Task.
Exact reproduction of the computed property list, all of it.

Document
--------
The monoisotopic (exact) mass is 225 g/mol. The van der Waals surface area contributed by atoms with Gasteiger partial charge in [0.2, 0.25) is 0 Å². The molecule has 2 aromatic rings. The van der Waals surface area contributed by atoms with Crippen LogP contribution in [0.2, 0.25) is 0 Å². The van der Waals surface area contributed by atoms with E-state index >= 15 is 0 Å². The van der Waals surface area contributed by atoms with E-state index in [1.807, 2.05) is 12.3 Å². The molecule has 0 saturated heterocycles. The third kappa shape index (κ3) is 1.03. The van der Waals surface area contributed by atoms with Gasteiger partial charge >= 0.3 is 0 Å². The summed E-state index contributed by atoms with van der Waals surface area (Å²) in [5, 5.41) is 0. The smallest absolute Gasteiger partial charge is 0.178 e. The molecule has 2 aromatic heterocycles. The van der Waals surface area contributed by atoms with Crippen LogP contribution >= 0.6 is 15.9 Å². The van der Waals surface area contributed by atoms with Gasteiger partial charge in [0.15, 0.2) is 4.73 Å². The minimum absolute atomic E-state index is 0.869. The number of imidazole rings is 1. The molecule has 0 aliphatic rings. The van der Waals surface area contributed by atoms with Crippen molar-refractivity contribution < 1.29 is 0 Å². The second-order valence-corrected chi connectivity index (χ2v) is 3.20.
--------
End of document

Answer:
The monoisotopic (exact) mass is 225 g/mol. The van der Waals surface area contributed by atoms with Gasteiger partial charge in [0.2, 0.25) is 0 Å². The molecule has 2 aromatic rings. The van der Waals surface area contributed by atoms with Crippen LogP contribution in [0.2, 0.25) is 0 Å². The van der Waals surface area contributed by atoms with E-state index >= 15 is 0 Å². The van der Waals surface area contributed by atoms with E-state index in [1.807, 2.05) is 12.3 Å². The molecule has 0 saturated heterocycles. The third kappa shape index (κ3) is 1.03. The van der Waals surface area contributed by atoms with Gasteiger partial charge >= 0.3 is 0 Å². The summed E-state index contributed by atoms with van der Waals surface area (Å²) in [5, 5.41) is 0. The smallest absolute Gasteiger partial charge is 0.178 e. The molecule has 2 aromatic heterocycles. The van der Waals surface area contributed by atoms with Crippen LogP contribution >= 0.6 is 15.9 Å². The van der Waals surface area contributed by atoms with Gasteiger partial charge in [0.15, 0.2) is 4.73 Å². The minimum absolute atomic E-state index is 0.869. The number of imidazole rings is 1. The molecule has 0 aliphatic rings. The van der Waals surface area contributed by atoms with Crippen molar-refractivity contribution < 1.29 is 0 Å². The second-order valence-corrected chi connectivity index (χ2v) is 3.20.